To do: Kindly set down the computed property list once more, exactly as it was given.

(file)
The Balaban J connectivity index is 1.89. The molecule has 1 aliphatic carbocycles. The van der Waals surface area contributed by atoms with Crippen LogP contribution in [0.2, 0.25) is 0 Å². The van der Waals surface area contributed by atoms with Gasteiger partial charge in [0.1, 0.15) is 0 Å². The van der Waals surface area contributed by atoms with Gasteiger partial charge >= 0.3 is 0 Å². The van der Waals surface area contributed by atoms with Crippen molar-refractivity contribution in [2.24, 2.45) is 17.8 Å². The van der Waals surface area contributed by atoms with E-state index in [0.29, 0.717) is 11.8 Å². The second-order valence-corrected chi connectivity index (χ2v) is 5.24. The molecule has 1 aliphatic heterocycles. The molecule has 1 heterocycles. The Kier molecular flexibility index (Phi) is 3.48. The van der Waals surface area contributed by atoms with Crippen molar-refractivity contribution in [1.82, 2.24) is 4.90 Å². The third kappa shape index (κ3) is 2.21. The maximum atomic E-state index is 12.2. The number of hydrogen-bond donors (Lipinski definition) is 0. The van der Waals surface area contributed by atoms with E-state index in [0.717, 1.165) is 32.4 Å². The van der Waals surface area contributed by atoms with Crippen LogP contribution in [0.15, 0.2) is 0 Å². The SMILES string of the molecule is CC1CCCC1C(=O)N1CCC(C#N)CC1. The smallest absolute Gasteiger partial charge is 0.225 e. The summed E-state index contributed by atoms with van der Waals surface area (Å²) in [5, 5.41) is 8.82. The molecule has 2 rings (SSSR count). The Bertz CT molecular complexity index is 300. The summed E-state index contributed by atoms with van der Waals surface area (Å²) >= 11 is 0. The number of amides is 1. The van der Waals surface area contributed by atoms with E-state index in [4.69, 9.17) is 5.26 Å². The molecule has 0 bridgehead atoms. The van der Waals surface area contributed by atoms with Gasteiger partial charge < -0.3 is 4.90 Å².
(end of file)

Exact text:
The Balaban J connectivity index is 1.89. The molecule has 1 aliphatic carbocycles. The van der Waals surface area contributed by atoms with Crippen LogP contribution in [0.2, 0.25) is 0 Å². The van der Waals surface area contributed by atoms with Gasteiger partial charge in [0.1, 0.15) is 0 Å². The van der Waals surface area contributed by atoms with Gasteiger partial charge >= 0.3 is 0 Å². The van der Waals surface area contributed by atoms with Crippen molar-refractivity contribution in [2.24, 2.45) is 17.8 Å². The van der Waals surface area contributed by atoms with E-state index in [0.29, 0.717) is 11.8 Å². The second-order valence-corrected chi connectivity index (χ2v) is 5.24. The molecule has 1 aliphatic heterocycles. The molecule has 1 heterocycles. The Kier molecular flexibility index (Phi) is 3.48. The van der Waals surface area contributed by atoms with Crippen molar-refractivity contribution in [1.82, 2.24) is 4.90 Å². The third kappa shape index (κ3) is 2.21. The maximum atomic E-state index is 12.2. The number of hydrogen-bond donors (Lipinski definition) is 0. The van der Waals surface area contributed by atoms with E-state index in [0.717, 1.165) is 32.4 Å². The van der Waals surface area contributed by atoms with Crippen LogP contribution in [0.15, 0.2) is 0 Å². The SMILES string of the molecule is CC1CCCC1C(=O)N1CCC(C#N)CC1. The smallest absolute Gasteiger partial charge is 0.225 e. The summed E-state index contributed by atoms with van der Waals surface area (Å²) in [5, 5.41) is 8.82. The molecule has 2 rings (SSSR count). The Bertz CT molecular complexity index is 300. The summed E-state index contributed by atoms with van der Waals surface area (Å²) >= 11 is 0. The number of amides is 1. The van der Waals surface area contributed by atoms with E-state index in [4.69, 9.17) is 5.26 Å². The molecule has 0 bridgehead atoms. The van der Waals surface area contributed by atoms with Gasteiger partial charge < -0.3 is 4.90 Å².